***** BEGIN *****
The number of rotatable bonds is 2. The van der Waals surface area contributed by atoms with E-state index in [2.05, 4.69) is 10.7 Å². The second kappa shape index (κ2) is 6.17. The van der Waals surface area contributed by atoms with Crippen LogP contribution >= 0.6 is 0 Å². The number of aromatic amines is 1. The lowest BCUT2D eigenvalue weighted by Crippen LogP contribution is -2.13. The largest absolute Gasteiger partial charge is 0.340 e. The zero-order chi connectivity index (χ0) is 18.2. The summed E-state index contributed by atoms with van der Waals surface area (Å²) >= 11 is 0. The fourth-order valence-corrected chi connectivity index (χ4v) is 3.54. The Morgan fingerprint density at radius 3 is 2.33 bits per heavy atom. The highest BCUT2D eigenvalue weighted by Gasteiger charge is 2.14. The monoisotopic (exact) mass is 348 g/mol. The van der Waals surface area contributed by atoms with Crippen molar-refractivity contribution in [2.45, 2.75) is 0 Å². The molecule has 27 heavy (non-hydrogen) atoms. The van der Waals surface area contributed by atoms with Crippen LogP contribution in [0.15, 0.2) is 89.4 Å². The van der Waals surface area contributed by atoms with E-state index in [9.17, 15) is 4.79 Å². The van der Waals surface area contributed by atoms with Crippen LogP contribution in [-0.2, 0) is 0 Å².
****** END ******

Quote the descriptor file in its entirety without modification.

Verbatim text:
The number of rotatable bonds is 2. The van der Waals surface area contributed by atoms with E-state index in [2.05, 4.69) is 10.7 Å². The second kappa shape index (κ2) is 6.17. The van der Waals surface area contributed by atoms with Crippen LogP contribution >= 0.6 is 0 Å². The number of aromatic amines is 1. The lowest BCUT2D eigenvalue weighted by Crippen LogP contribution is -2.13. The largest absolute Gasteiger partial charge is 0.340 e. The zero-order chi connectivity index (χ0) is 18.2. The summed E-state index contributed by atoms with van der Waals surface area (Å²) >= 11 is 0. The fourth-order valence-corrected chi connectivity index (χ4v) is 3.54. The Morgan fingerprint density at radius 3 is 2.33 bits per heavy atom. The highest BCUT2D eigenvalue weighted by Gasteiger charge is 2.14. The monoisotopic (exact) mass is 348 g/mol. The van der Waals surface area contributed by atoms with Crippen molar-refractivity contribution in [2.45, 2.75) is 0 Å². The molecule has 27 heavy (non-hydrogen) atoms. The van der Waals surface area contributed by atoms with Crippen LogP contribution in [0.15, 0.2) is 89.4 Å². The van der Waals surface area contributed by atoms with E-state index in [9.17, 15) is 4.79 Å². The van der Waals surface area contributed by atoms with Crippen LogP contribution in [-0.2, 0) is 0 Å².